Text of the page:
Waiting for all plugins to run

Each plugin is run inside a map-series promise, which allows them to be executed concurrently. Once all plugins have finished running, we remove them from apisRunningById and fire a API_RUNNING_QUEUE_EMPTY event. This in turn, results in any dirty pages being recreated, as well as their queries. Finally, the results are returned.

Using traceID to await downstream API calls

The majority of API calls result in one or more implementing plugins being called. We then wait for them all to complete, and return. But some plugins (e.g sourceNodes) result in calls to actions that themselves call APIs. We need some way of tracing whether an API call originated from another API call, so that we can wait on all child calls to complete. The mechanism for this is the traceId.

%0initialCallapiRunner(`sourceNodes`, {    traceId: `initial-sourceNodes`,    waitForCascadingActions: true,    parentSpan: parentSpan}) apiRunner1api-runner-node.jsinitialCall->apiRunner1sourceNodesplugin.SourceNodes()apiRunner1->sourceNodescallapisRunningapisRunningByTraceId[traceId]apiRunner1->apisRunningset to 1createNodecreateNode(node)sourceNodes->createNodecall (traceID passed via doubleBind)createNodeReducerCREATE_NODE reducercreateNode->createNodeReducertriggers (action has traceId)CREATE_NODECREATE_NODE eventcreateNodeReducer->CREATE_NODEemits (event has traceId)pluginRunnerplugin-runner.jsCREATE_NODE->pluginRunnerhandled by (event has traceId)apiRunnerOnCreateNodeapiRunner(`onCreateNode`, {    node,    traceId: action.traceId}) pluginRunner->apiRunnerOnCreateNodeonCreateNodeplugin.onCreateNode()apiRunner2api-runner-node.jsapiRunnerOnCreateNode->apiRunner2apiRunner2->apisRunningincrementapiRunner2->onCreateNodecall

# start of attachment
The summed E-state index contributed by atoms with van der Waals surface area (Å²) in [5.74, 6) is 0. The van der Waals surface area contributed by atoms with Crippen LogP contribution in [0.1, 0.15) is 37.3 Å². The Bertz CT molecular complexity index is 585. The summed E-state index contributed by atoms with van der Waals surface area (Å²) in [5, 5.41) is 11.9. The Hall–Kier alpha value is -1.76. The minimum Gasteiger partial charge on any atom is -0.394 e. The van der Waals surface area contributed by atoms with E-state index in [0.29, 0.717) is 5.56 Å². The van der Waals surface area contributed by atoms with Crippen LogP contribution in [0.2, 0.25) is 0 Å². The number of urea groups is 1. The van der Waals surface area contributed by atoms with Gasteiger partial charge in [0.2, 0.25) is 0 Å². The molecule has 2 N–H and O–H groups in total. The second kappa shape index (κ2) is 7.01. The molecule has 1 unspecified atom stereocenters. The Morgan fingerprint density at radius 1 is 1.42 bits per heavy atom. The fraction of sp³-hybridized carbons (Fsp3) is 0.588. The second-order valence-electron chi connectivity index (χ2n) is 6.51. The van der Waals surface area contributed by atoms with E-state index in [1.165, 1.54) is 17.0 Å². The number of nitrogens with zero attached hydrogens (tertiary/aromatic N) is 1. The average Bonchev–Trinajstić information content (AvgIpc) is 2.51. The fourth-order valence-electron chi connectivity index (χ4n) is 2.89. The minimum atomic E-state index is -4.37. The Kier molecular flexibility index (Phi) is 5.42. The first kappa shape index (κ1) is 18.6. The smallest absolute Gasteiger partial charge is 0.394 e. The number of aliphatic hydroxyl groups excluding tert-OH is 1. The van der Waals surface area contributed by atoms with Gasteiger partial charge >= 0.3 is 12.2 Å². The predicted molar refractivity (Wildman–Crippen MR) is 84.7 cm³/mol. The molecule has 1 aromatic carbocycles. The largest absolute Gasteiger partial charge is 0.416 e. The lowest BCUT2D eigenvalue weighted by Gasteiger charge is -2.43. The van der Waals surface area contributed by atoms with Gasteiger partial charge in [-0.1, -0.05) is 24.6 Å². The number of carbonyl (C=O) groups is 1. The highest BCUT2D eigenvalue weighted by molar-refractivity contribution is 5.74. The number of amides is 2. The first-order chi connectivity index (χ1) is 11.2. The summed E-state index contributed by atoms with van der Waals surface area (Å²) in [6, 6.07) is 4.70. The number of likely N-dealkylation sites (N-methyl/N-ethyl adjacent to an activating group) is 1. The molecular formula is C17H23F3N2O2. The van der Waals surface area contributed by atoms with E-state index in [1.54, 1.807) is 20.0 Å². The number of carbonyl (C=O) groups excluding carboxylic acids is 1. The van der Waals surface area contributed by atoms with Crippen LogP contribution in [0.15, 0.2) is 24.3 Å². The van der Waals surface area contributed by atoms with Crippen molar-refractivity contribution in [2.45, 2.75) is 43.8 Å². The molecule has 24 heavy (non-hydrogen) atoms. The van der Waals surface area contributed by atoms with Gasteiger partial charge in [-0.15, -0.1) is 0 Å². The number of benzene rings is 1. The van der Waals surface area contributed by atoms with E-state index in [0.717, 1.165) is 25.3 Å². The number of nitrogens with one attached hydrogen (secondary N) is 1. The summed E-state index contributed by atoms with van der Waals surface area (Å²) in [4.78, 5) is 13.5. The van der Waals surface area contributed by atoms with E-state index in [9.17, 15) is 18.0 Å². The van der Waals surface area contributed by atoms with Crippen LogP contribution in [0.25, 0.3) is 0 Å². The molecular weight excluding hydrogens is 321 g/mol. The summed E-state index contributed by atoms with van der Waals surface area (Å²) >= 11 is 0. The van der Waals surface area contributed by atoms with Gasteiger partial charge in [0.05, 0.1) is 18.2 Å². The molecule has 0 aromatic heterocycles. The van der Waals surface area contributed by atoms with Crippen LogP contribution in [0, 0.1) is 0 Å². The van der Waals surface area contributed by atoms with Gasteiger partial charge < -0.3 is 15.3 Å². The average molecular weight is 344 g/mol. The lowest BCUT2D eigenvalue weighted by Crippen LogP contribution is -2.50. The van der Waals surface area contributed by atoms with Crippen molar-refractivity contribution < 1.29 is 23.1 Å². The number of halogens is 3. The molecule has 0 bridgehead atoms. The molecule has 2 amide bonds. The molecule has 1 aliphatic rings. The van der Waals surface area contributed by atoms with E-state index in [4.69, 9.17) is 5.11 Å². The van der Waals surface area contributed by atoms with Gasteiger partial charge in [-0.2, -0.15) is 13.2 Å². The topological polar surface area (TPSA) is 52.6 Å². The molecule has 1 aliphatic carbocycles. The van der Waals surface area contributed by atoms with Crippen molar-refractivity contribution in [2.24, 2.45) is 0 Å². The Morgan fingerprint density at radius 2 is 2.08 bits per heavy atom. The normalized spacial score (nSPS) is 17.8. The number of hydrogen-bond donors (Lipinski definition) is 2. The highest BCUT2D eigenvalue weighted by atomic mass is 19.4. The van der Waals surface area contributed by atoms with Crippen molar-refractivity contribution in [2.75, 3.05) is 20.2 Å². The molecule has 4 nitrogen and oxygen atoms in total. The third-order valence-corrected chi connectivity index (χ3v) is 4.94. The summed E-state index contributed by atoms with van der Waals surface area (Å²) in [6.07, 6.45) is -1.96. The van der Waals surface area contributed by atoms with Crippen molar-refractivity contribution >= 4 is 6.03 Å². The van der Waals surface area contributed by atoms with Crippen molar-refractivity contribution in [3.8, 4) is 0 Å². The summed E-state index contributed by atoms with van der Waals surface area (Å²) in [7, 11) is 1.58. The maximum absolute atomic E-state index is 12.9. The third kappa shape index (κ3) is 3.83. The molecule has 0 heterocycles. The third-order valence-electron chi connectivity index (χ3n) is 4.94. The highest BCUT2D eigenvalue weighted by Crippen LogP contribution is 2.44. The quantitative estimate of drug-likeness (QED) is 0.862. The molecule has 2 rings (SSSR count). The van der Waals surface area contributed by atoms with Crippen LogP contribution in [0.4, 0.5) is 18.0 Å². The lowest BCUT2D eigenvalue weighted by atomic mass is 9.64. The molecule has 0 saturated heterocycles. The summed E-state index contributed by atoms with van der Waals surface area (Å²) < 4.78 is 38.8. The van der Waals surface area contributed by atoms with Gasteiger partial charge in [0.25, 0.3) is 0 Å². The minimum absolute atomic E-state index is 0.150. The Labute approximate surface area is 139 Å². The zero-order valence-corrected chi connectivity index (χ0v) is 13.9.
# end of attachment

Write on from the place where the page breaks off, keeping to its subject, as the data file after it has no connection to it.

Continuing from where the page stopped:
1. The traceID is passed as an argument to the original API runner. E.g

    apiRunner(`sourceNodes`, {
      traceId: `initial-sourceNodes`,
      waitForCascadingActions: true,
      parentSpan: parentSpan,
  2. We keep track of the number of API calls with this traceId in the apisRunningByTraceId Map. On this first invocation, it will be set to 1.

  3. Using the action rebinding mentioned above, the traceId is passed through to all action calls via the actionOptions object.

  4. After reducing the Action, a global event is emitted which includes the action information

  5. For the CREATE_NODE and CREATE_PAGE events, we need to call the onCreateNode and onCreatePage APIs respectively. The plugin-runner takes care of this. It also passes on the traceId from the Action back into the API call.

  6. We’re back in api-runner-node.js and can tie this new API call back to its original. So we increment the value of apisRunningByTraceId for this traceId.

  7. Now, whenever an API finishes running (when all its implementing plugins have finished), we decrement apisRunningByTraceId[traceId]. If the original API call included the waitForCascadingActions option, then we wait until apisRunningByTraceId[traceId] == 0 before resolving.